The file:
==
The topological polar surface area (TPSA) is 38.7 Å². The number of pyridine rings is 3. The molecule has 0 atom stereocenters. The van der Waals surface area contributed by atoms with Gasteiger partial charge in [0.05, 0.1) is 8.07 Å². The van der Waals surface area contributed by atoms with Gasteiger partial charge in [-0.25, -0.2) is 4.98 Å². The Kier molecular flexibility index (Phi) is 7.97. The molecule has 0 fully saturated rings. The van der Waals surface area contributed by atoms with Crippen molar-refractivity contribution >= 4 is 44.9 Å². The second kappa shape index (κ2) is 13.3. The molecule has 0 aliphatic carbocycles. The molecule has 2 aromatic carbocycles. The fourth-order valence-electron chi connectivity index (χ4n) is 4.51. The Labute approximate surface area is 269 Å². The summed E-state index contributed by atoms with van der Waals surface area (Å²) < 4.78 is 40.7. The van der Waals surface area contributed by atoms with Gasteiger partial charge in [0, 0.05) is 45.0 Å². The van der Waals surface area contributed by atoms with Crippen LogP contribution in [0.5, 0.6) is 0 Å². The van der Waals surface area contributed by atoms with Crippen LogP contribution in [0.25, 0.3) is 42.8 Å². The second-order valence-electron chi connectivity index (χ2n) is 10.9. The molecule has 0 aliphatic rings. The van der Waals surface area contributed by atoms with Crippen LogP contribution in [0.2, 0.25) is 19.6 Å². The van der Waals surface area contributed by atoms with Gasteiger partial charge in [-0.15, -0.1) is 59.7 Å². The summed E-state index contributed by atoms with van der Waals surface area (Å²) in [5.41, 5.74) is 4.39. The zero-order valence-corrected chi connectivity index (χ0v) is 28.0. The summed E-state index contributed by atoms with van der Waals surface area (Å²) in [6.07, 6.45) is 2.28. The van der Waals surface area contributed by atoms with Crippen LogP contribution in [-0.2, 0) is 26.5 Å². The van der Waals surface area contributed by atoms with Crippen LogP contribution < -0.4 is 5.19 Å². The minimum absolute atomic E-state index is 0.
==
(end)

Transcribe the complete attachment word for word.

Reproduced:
The topological polar surface area (TPSA) is 38.7 Å². The number of pyridine rings is 3. The molecule has 0 atom stereocenters. The van der Waals surface area contributed by atoms with Gasteiger partial charge in [0.05, 0.1) is 8.07 Å². The van der Waals surface area contributed by atoms with Gasteiger partial charge in [-0.25, -0.2) is 4.98 Å². The Kier molecular flexibility index (Phi) is 7.97. The molecule has 0 fully saturated rings. The van der Waals surface area contributed by atoms with Crippen molar-refractivity contribution >= 4 is 44.9 Å². The second kappa shape index (κ2) is 13.3. The molecule has 0 aliphatic carbocycles. The molecule has 2 aromatic carbocycles. The fourth-order valence-electron chi connectivity index (χ4n) is 4.51. The Labute approximate surface area is 269 Å². The summed E-state index contributed by atoms with van der Waals surface area (Å²) < 4.78 is 40.7. The van der Waals surface area contributed by atoms with Gasteiger partial charge in [0, 0.05) is 45.0 Å². The van der Waals surface area contributed by atoms with Crippen LogP contribution in [0.5, 0.6) is 0 Å². The van der Waals surface area contributed by atoms with Crippen LogP contribution in [0.25, 0.3) is 42.8 Å². The second-order valence-electron chi connectivity index (χ2n) is 10.9. The molecule has 0 aliphatic rings. The van der Waals surface area contributed by atoms with Crippen LogP contribution in [0.2, 0.25) is 19.6 Å². The van der Waals surface area contributed by atoms with Gasteiger partial charge in [-0.15, -0.1) is 59.7 Å². The summed E-state index contributed by atoms with van der Waals surface area (Å²) in [5.41, 5.74) is 4.39. The zero-order valence-corrected chi connectivity index (χ0v) is 28.0. The summed E-state index contributed by atoms with van der Waals surface area (Å²) in [6.07, 6.45) is 2.28. The van der Waals surface area contributed by atoms with Crippen LogP contribution in [-0.2, 0) is 26.5 Å². The van der Waals surface area contributed by atoms with Crippen LogP contribution < -0.4 is 5.19 Å². The minimum absolute atomic E-state index is 0.